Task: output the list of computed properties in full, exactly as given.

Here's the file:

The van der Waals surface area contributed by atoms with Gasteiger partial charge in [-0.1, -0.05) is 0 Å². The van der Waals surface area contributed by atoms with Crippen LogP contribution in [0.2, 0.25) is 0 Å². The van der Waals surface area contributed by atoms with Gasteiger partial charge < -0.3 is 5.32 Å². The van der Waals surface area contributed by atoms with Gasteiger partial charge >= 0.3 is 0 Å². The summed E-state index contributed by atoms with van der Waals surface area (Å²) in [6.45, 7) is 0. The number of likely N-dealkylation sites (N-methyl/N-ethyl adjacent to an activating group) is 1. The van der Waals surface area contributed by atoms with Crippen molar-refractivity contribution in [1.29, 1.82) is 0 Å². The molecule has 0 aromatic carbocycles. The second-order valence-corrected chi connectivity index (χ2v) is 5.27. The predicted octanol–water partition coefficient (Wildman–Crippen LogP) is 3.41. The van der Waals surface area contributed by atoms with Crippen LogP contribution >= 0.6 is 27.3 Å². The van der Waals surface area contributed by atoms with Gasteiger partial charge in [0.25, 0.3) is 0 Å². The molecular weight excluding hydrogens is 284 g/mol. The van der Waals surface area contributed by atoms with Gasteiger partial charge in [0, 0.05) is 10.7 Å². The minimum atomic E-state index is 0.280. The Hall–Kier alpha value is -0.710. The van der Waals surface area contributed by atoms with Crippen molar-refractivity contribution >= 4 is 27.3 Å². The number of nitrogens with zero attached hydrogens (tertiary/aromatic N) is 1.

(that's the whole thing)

The van der Waals surface area contributed by atoms with Gasteiger partial charge in [-0.1, -0.05) is 0 Å². The van der Waals surface area contributed by atoms with Crippen LogP contribution in [0.2, 0.25) is 0 Å². The van der Waals surface area contributed by atoms with Gasteiger partial charge < -0.3 is 5.32 Å². The van der Waals surface area contributed by atoms with Gasteiger partial charge >= 0.3 is 0 Å². The summed E-state index contributed by atoms with van der Waals surface area (Å²) in [6.45, 7) is 0. The number of likely N-dealkylation sites (N-methyl/N-ethyl adjacent to an activating group) is 1. The van der Waals surface area contributed by atoms with Crippen molar-refractivity contribution in [1.29, 1.82) is 0 Å². The molecule has 0 aromatic carbocycles. The second-order valence-corrected chi connectivity index (χ2v) is 5.27. The predicted octanol–water partition coefficient (Wildman–Crippen LogP) is 3.41. The van der Waals surface area contributed by atoms with Crippen LogP contribution >= 0.6 is 27.3 Å². The van der Waals surface area contributed by atoms with Gasteiger partial charge in [0.25, 0.3) is 0 Å². The molecular weight excluding hydrogens is 284 g/mol. The van der Waals surface area contributed by atoms with Gasteiger partial charge in [0, 0.05) is 10.7 Å². The minimum atomic E-state index is 0.280. The Hall–Kier alpha value is -0.710. The van der Waals surface area contributed by atoms with Crippen molar-refractivity contribution >= 4 is 27.3 Å². The number of nitrogens with zero attached hydrogens (tertiary/aromatic N) is 1.